The War of the Rebellion: Virginia, 1865


Sometimes, the only monsters I find are men.

I came upon the encampment shortly after noon and found no enlisted men, only officers, a lady, and a dog.

When I had first entered the encampment, I had heard laughter and raised conversation. As I passed along the center road, glancing at the various structures, I had seen a great deal of fresh supplies. Meat, fruit, casks of wine, and a healthy selection of liquors. There were even barrels of beer and kegs of tobacco.

Yet there were no soldiers that I could see.

I suppose that is why the officers and their guest fell silent when they saw me approach. When I reached them, I came to a stop. When I did not salute, an officer in a ridiculous hat demanded to know my business.

“I’m passing through,” I explained.

“Then you best continue, sergeant,” the man ordered.

“Where are the men?” I asked.

The officers snickered, and the lady let out a pleasant laugh.

I didn’t smile.

“There are no men here,” the man replied, patting his dog. “We are the only ones.”

“You’ve enough supplies for a brigade, at least,” I remarked.

“For the right buyer, yes,” the man stated. “However, no one has been willing to meet our price yet, so the food will sit where it is and rot.”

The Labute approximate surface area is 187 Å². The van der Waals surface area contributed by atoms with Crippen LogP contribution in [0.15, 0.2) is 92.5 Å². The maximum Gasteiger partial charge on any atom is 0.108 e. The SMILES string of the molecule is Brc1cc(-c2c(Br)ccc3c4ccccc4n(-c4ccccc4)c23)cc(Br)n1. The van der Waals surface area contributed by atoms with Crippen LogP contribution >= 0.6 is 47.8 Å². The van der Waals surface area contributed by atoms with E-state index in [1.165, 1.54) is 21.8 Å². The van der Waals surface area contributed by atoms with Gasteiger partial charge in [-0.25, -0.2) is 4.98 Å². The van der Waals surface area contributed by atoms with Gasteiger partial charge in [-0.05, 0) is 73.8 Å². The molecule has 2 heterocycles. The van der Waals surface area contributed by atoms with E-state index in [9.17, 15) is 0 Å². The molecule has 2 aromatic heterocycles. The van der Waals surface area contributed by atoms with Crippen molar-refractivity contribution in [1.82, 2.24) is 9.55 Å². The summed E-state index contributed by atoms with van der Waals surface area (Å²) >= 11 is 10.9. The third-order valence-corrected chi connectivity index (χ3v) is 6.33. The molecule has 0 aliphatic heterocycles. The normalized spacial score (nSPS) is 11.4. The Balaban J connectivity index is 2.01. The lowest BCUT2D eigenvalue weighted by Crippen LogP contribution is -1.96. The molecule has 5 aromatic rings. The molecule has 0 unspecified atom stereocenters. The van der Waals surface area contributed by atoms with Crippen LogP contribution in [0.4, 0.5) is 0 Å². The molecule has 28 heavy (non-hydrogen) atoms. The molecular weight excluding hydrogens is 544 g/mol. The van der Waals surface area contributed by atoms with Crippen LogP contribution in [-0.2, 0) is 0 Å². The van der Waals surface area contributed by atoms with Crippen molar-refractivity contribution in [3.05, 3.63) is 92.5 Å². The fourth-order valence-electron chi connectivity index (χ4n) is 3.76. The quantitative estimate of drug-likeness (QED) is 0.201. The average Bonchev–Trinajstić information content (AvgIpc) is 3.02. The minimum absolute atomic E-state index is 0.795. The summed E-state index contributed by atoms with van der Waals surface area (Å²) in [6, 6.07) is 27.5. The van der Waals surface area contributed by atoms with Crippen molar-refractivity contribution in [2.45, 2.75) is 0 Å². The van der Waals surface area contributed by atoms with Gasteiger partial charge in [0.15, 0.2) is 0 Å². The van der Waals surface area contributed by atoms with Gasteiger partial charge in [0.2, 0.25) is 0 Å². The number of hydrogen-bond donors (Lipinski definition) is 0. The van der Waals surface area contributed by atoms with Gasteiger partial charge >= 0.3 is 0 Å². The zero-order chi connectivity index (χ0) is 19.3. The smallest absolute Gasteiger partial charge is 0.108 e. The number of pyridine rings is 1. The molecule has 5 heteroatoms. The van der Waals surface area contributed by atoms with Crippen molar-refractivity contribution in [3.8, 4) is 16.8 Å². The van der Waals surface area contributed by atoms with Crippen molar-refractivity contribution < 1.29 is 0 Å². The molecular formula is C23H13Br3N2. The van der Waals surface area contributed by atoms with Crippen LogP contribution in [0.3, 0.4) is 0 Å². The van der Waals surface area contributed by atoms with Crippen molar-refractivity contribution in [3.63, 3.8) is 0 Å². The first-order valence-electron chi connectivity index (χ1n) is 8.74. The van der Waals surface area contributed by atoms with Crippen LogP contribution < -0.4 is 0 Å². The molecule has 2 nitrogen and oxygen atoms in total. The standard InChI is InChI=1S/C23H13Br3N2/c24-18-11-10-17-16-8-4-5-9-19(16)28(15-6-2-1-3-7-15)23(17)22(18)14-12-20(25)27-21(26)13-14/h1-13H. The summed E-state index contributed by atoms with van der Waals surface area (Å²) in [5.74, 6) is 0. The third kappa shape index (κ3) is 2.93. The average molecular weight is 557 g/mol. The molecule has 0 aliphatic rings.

“There’s an artillery unit back a ways that needs fresh food,” I told him, lowering my hands to my Colts.

None of them noticed my movements, and the woman pointedly yawned.

“Yes, we’re well aware of that,” the officer in charge replied. “Their colonel refuses to pay the price, so his men and his horses will starve.”

“No. They won’t,” I told him and drew both Colts.

The group burst out laughing and only stopped when I blew the woman’s brains out. The men went for their weapons, and I put them all down as their dog ran away. When the echoes of my Colts faded, only the officer in charge was still breathing. I had shot him in the groin and he knew he was dying.

“Do you me to end it?” I asked.

He nodded, sweat standing out on his forehead from the pain.

“Hm. Those boys wanted to eat, too.”

I cleaned my Colts and watched him bleed out.

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Nicholas Efstathiou

Husband, father, and writer.

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